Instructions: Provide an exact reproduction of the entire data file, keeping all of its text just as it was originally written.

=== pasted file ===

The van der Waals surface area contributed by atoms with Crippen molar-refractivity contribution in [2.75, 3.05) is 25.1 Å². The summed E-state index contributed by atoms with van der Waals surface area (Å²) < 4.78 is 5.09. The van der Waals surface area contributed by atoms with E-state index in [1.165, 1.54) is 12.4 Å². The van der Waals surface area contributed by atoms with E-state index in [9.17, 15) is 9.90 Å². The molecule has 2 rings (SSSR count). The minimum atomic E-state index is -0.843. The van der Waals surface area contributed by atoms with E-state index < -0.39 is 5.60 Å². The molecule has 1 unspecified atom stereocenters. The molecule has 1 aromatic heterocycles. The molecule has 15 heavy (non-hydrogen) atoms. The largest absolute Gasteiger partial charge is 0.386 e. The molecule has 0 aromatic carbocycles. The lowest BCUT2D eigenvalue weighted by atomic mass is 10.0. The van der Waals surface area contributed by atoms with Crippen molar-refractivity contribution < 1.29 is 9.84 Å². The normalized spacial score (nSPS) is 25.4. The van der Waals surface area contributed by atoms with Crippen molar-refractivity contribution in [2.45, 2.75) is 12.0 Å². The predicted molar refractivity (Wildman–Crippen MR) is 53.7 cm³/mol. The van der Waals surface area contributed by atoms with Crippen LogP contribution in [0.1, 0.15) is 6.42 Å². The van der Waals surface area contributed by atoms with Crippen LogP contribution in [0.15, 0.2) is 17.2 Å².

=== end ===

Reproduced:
The van der Waals surface area contributed by atoms with Crippen molar-refractivity contribution in [2.75, 3.05) is 25.1 Å². The summed E-state index contributed by atoms with van der Waals surface area (Å²) < 4.78 is 5.09. The van der Waals surface area contributed by atoms with E-state index in [1.165, 1.54) is 12.4 Å². The van der Waals surface area contributed by atoms with E-state index in [9.17, 15) is 9.90 Å². The molecule has 2 rings (SSSR count). The minimum atomic E-state index is -0.843. The van der Waals surface area contributed by atoms with E-state index < -0.39 is 5.60 Å². The molecule has 1 unspecified atom stereocenters. The molecule has 1 aromatic heterocycles. The molecule has 15 heavy (non-hydrogen) atoms. The largest absolute Gasteiger partial charge is 0.386 e. The molecule has 0 aromatic carbocycles. The lowest BCUT2D eigenvalue weighted by atomic mass is 10.0. The van der Waals surface area contributed by atoms with Crippen molar-refractivity contribution < 1.29 is 9.84 Å². The normalized spacial score (nSPS) is 25.4. The van der Waals surface area contributed by atoms with Crippen molar-refractivity contribution in [2.45, 2.75) is 12.0 Å². The predicted molar refractivity (Wildman–Crippen MR) is 53.7 cm³/mol. The van der Waals surface area contributed by atoms with Crippen LogP contribution in [0.1, 0.15) is 6.42 Å². The van der Waals surface area contributed by atoms with Crippen LogP contribution in [0.15, 0.2) is 17.2 Å².